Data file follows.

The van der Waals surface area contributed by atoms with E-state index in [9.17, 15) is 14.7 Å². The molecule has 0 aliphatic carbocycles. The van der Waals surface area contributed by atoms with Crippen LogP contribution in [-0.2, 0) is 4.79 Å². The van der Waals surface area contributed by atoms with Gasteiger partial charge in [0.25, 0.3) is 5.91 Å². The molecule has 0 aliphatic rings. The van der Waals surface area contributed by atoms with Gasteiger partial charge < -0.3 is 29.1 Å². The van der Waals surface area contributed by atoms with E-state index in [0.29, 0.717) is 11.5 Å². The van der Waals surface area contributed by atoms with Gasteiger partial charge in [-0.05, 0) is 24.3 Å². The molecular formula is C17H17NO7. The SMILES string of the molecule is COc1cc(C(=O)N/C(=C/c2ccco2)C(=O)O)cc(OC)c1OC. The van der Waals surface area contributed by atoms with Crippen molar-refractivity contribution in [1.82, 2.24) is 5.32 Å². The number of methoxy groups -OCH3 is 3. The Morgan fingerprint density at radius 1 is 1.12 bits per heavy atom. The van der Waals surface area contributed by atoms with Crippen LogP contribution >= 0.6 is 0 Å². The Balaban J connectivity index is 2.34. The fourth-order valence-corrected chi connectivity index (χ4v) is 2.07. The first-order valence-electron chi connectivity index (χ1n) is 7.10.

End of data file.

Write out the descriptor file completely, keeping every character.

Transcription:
The van der Waals surface area contributed by atoms with E-state index in [9.17, 15) is 14.7 Å². The molecule has 0 aliphatic carbocycles. The van der Waals surface area contributed by atoms with Crippen LogP contribution in [-0.2, 0) is 4.79 Å². The van der Waals surface area contributed by atoms with Gasteiger partial charge in [0.25, 0.3) is 5.91 Å². The molecule has 0 aliphatic rings. The van der Waals surface area contributed by atoms with Gasteiger partial charge < -0.3 is 29.1 Å². The van der Waals surface area contributed by atoms with E-state index in [0.29, 0.717) is 11.5 Å². The van der Waals surface area contributed by atoms with Gasteiger partial charge in [-0.05, 0) is 24.3 Å². The molecular formula is C17H17NO7. The SMILES string of the molecule is COc1cc(C(=O)N/C(=C/c2ccco2)C(=O)O)cc(OC)c1OC. The van der Waals surface area contributed by atoms with Crippen molar-refractivity contribution in [1.82, 2.24) is 5.32 Å². The number of methoxy groups -OCH3 is 3. The Morgan fingerprint density at radius 1 is 1.12 bits per heavy atom. The van der Waals surface area contributed by atoms with Crippen LogP contribution >= 0.6 is 0 Å². The Balaban J connectivity index is 2.34. The fourth-order valence-corrected chi connectivity index (χ4v) is 2.07. The first-order valence-electron chi connectivity index (χ1n) is 7.10.